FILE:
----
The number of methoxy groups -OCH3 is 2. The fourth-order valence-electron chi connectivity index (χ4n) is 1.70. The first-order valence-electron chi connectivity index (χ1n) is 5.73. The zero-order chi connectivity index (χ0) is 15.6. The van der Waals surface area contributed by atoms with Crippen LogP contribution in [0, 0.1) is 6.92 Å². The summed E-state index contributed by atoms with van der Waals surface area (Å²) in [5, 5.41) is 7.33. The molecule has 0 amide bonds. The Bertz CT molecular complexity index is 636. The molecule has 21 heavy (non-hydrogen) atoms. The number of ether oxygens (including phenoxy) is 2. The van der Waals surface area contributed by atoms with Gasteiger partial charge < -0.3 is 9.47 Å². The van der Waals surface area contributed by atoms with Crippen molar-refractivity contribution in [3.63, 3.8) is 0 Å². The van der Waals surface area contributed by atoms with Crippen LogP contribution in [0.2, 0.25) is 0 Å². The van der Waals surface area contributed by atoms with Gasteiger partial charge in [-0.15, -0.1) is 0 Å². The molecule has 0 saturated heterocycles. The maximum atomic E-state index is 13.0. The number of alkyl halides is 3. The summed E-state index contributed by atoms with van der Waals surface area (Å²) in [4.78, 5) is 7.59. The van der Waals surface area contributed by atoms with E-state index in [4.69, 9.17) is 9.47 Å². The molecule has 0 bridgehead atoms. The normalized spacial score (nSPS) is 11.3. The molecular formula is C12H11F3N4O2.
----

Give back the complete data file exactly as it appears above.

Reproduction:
The number of methoxy groups -OCH3 is 2. The fourth-order valence-electron chi connectivity index (χ4n) is 1.70. The first-order valence-electron chi connectivity index (χ1n) is 5.73. The zero-order chi connectivity index (χ0) is 15.6. The van der Waals surface area contributed by atoms with Crippen LogP contribution in [0, 0.1) is 6.92 Å². The summed E-state index contributed by atoms with van der Waals surface area (Å²) in [5, 5.41) is 7.33. The molecule has 0 amide bonds. The Bertz CT molecular complexity index is 636. The molecule has 21 heavy (non-hydrogen) atoms. The number of ether oxygens (including phenoxy) is 2. The van der Waals surface area contributed by atoms with Gasteiger partial charge < -0.3 is 9.47 Å². The van der Waals surface area contributed by atoms with Crippen molar-refractivity contribution in [3.63, 3.8) is 0 Å². The van der Waals surface area contributed by atoms with Crippen LogP contribution in [0.2, 0.25) is 0 Å². The van der Waals surface area contributed by atoms with Gasteiger partial charge in [-0.15, -0.1) is 0 Å². The molecule has 0 saturated heterocycles. The maximum atomic E-state index is 13.0. The number of alkyl halides is 3. The summed E-state index contributed by atoms with van der Waals surface area (Å²) in [4.78, 5) is 7.59. The van der Waals surface area contributed by atoms with E-state index in [4.69, 9.17) is 9.47 Å². The molecule has 0 bridgehead atoms. The normalized spacial score (nSPS) is 11.3. The molecular formula is C12H11F3N4O2.